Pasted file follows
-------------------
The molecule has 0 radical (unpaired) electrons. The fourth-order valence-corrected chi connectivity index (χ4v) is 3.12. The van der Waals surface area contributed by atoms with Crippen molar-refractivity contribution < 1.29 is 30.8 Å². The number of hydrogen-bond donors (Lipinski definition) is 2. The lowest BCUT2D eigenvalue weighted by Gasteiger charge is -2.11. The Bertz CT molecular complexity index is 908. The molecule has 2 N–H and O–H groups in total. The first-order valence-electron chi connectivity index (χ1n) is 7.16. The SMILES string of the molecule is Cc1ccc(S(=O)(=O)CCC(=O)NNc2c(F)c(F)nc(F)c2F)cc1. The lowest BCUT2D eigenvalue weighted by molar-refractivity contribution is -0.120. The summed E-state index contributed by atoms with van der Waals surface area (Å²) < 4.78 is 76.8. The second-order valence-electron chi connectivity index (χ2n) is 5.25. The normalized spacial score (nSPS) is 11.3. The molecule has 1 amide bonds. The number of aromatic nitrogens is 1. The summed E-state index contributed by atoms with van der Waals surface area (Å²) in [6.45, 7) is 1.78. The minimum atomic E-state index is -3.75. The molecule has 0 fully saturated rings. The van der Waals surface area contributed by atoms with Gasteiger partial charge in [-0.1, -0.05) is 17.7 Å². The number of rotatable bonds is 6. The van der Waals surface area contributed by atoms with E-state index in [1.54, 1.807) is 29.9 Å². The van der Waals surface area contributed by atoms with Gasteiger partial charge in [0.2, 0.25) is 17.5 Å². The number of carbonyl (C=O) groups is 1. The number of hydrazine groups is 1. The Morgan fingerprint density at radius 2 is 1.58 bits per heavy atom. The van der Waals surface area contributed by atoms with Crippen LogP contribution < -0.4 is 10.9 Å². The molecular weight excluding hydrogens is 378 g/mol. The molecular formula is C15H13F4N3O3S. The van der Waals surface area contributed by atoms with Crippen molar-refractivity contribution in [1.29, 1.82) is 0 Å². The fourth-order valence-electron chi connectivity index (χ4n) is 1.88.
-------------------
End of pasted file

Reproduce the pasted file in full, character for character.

The molecule has 0 radical (unpaired) electrons. The fourth-order valence-corrected chi connectivity index (χ4v) is 3.12. The van der Waals surface area contributed by atoms with Crippen molar-refractivity contribution < 1.29 is 30.8 Å². The number of hydrogen-bond donors (Lipinski definition) is 2. The lowest BCUT2D eigenvalue weighted by Gasteiger charge is -2.11. The Bertz CT molecular complexity index is 908. The molecule has 2 N–H and O–H groups in total. The first-order valence-electron chi connectivity index (χ1n) is 7.16. The SMILES string of the molecule is Cc1ccc(S(=O)(=O)CCC(=O)NNc2c(F)c(F)nc(F)c2F)cc1. The lowest BCUT2D eigenvalue weighted by molar-refractivity contribution is -0.120. The summed E-state index contributed by atoms with van der Waals surface area (Å²) < 4.78 is 76.8. The second-order valence-electron chi connectivity index (χ2n) is 5.25. The normalized spacial score (nSPS) is 11.3. The molecule has 1 amide bonds. The number of aromatic nitrogens is 1. The summed E-state index contributed by atoms with van der Waals surface area (Å²) in [6.45, 7) is 1.78. The minimum atomic E-state index is -3.75. The molecule has 0 fully saturated rings. The van der Waals surface area contributed by atoms with Gasteiger partial charge in [-0.1, -0.05) is 17.7 Å². The number of rotatable bonds is 6. The van der Waals surface area contributed by atoms with E-state index in [1.54, 1.807) is 29.9 Å². The van der Waals surface area contributed by atoms with Gasteiger partial charge in [0.2, 0.25) is 17.5 Å². The number of carbonyl (C=O) groups is 1. The number of hydrazine groups is 1. The Morgan fingerprint density at radius 2 is 1.58 bits per heavy atom. The van der Waals surface area contributed by atoms with Crippen LogP contribution < -0.4 is 10.9 Å². The molecular weight excluding hydrogens is 378 g/mol. The molecular formula is C15H13F4N3O3S. The van der Waals surface area contributed by atoms with Crippen molar-refractivity contribution in [1.29, 1.82) is 0 Å². The fourth-order valence-electron chi connectivity index (χ4n) is 1.88.